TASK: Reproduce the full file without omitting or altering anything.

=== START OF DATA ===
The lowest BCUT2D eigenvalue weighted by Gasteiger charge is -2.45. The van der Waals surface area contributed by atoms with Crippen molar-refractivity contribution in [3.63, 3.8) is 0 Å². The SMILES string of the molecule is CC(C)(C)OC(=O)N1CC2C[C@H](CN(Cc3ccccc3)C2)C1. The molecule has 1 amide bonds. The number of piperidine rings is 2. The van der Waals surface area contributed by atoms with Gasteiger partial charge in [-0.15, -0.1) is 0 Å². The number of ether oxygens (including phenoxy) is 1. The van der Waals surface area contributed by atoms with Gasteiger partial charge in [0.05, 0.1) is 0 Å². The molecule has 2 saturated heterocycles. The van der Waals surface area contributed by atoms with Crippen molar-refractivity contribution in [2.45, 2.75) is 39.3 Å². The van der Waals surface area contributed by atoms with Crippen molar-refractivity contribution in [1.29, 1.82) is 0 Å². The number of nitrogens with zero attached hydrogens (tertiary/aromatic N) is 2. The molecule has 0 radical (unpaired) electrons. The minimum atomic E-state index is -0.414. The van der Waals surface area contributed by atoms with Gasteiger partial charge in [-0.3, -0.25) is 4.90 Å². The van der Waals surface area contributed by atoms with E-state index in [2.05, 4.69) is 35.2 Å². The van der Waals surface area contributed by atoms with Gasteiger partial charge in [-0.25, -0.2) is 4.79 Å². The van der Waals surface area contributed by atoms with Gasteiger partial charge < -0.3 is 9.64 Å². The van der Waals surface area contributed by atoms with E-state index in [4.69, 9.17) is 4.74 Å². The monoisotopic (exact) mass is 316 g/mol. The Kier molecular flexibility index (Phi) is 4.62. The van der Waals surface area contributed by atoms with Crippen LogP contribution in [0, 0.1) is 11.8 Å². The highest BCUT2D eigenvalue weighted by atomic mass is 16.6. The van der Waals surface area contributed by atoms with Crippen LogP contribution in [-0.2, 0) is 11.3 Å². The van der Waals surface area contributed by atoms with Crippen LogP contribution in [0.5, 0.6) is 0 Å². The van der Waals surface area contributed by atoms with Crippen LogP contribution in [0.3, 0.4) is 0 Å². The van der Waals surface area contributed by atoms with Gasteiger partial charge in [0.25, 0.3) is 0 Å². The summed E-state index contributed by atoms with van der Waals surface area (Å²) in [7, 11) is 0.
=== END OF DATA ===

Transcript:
The lowest BCUT2D eigenvalue weighted by Gasteiger charge is -2.45. The van der Waals surface area contributed by atoms with Crippen molar-refractivity contribution in [3.63, 3.8) is 0 Å². The SMILES string of the molecule is CC(C)(C)OC(=O)N1CC2C[C@H](CN(Cc3ccccc3)C2)C1. The molecule has 1 amide bonds. The number of piperidine rings is 2. The van der Waals surface area contributed by atoms with Gasteiger partial charge in [-0.15, -0.1) is 0 Å². The number of ether oxygens (including phenoxy) is 1. The van der Waals surface area contributed by atoms with Gasteiger partial charge in [0.05, 0.1) is 0 Å². The molecule has 2 saturated heterocycles. The van der Waals surface area contributed by atoms with Crippen molar-refractivity contribution in [2.45, 2.75) is 39.3 Å². The van der Waals surface area contributed by atoms with Crippen molar-refractivity contribution in [1.29, 1.82) is 0 Å². The number of nitrogens with zero attached hydrogens (tertiary/aromatic N) is 2. The molecule has 0 radical (unpaired) electrons. The minimum atomic E-state index is -0.414. The van der Waals surface area contributed by atoms with Gasteiger partial charge in [-0.3, -0.25) is 4.90 Å². The van der Waals surface area contributed by atoms with E-state index in [2.05, 4.69) is 35.2 Å². The van der Waals surface area contributed by atoms with Gasteiger partial charge in [-0.25, -0.2) is 4.79 Å². The van der Waals surface area contributed by atoms with Gasteiger partial charge < -0.3 is 9.64 Å². The van der Waals surface area contributed by atoms with E-state index in [4.69, 9.17) is 4.74 Å². The monoisotopic (exact) mass is 316 g/mol. The Kier molecular flexibility index (Phi) is 4.62. The van der Waals surface area contributed by atoms with Crippen LogP contribution in [0, 0.1) is 11.8 Å². The highest BCUT2D eigenvalue weighted by atomic mass is 16.6. The van der Waals surface area contributed by atoms with Crippen LogP contribution in [-0.2, 0) is 11.3 Å². The van der Waals surface area contributed by atoms with Crippen LogP contribution in [0.5, 0.6) is 0 Å². The van der Waals surface area contributed by atoms with Crippen LogP contribution in [0.3, 0.4) is 0 Å². The van der Waals surface area contributed by atoms with Gasteiger partial charge in [0.25, 0.3) is 0 Å². The summed E-state index contributed by atoms with van der Waals surface area (Å²) in [7, 11) is 0.